Small bore shooting

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Small caliber ammunition

The small-bore shooting (KK) is an Olympic competition discipline and does not differ greatly from the airgun shooting , is only in the small-bore shooting the target between 25 and 100 meters and correspondingly larger. When shooting with small caliber weapons at 50 m (the standard range), the ring mirror has a diameter of 15.44 cm and the ten is 10.4 mm.

Small-caliber weapons (rifle and pistol) are called " firearms " in shooting sports (in contrast to air guns or air guns ).

With the air rifle, shooting is primarily done in standing, with small caliber standing, kneeling or lying down (there are still different "beginners" positions, for example lying down with support , etc., but these are not carried out in an official competition program.) The shooting equipment corresponds to that for air rifle shooting.

In Germany, small- bore weapons from the age of 14 and under 18 may only be fired in shooting sports clubs if the original consent of the custodian is available for the shooting or if a custodian is present during the shooting. A qualified shooting supervisor must be present when shooting (and may not take part in the shooting).

Rules for international shooting with small-caliber weapons can be found in the sports regulations of the German Rifle Federation .

The sport variants

There are different types of small bore shooting: → Rifle disciplines

The “ three-position battle 3 × 20 ” is known as the “small caliber standard”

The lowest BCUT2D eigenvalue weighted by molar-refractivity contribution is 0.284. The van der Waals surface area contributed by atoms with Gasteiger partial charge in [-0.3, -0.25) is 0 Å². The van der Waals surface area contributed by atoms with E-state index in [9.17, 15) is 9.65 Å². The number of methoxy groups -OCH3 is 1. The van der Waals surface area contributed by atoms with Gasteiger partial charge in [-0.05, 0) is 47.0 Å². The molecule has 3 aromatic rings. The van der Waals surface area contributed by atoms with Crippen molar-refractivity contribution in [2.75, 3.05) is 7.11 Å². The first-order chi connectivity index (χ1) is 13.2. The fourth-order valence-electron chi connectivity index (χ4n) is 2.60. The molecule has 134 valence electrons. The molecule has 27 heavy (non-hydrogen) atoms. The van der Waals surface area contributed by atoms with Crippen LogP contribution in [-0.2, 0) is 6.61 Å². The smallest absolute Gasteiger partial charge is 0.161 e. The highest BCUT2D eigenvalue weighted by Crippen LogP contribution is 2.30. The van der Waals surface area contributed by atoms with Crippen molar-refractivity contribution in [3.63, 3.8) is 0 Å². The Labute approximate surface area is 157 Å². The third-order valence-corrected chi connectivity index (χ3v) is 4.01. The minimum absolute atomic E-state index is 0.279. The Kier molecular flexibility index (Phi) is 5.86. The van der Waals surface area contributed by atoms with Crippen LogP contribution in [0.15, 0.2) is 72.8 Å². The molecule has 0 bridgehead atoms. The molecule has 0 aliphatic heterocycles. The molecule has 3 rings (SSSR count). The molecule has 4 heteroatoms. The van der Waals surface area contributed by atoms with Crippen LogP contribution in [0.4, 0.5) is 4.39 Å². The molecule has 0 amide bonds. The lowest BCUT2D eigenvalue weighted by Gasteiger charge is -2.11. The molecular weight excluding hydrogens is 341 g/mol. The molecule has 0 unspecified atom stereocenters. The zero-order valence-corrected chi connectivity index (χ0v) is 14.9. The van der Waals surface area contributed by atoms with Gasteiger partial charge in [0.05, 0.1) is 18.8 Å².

The order in which the shooting takes place is specified in the sports regulations. It always starts with

1. knee stop

The right knee is placed on the floor, under the instep of the right foot the foot is lifted by a "knee end roll" so that the flattened toe of the shoe can lie flat on the floor. The left elbow is placed on the knee of the bent left foot. A shooting sling is used here.

Shooting small caliber lying down
2. Lying stop

The rifle is held by a "shooting sling" attached to the left arm. The shooter lies at a slight angle to the target on a surface (as in biathlon ). This attack gives the best results (200 out of 200 rings have already been achieved).

3. Standing stop

You stand free and put your rifle on your hand, your elbow on your hip .

Olympic competition

Olympic rifle disciplines men
  • Air rifle standing 60 rounds (world record 600 of 600 rings by Jason Parker)
  • KK three-position fight 3 × 40 (40 shots each in each of the above-mentioned attack) (world record 1188 of 1200 rings achieved by Jan Lochbihler SUI)
  • Small body prone 60 shots (English match) (world record 600 of 600 rings)
Olympic rifle disciplines women
  • Standing air rifle 40 rounds (world record 400 of 400 rings)
  • KK three-position fight 3 × 20 (20 shots each in each of the above-mentioned attack) (world record 594 of 600 rings)
Olympic pistol disciplines men
Olympic pistol disciplines women
  • Sports pistol (2 × 30)

Legal requirement (Germany)

If you want to purchase a small-bore rifle , you need a weapon possession card (WBK). You have to apply for this at the responsible weapons authority (district office, etc.). The prerequisite for this is the age of majority and proof of needs from a recognized shooting sports association. A need only arises if you have demonstrably trained regularly in a club either once a month or 18 times a year with a weapon that requires a license. In addition, to acquire a WBK you have to be reliable and blameless, i.e. you must not have been convicted of any criminal offense or belong to an organization that is dubious under the rule of law. Ultimately, you also have to be able to prove that you have passed a weapon proficiency test.

However, there are exceptions: Top marksmen (state cadres, etc.) can purchase small-caliber weapons from the age of 14; the legal text contains a paragraph for this (public interest must exist).

Individual evidence

  1. Comments at the German Shooting Federation
  2. ^ Judgment of the Düsseldorf Administrative Court, 18 K 3814/05, paragraph 27

See also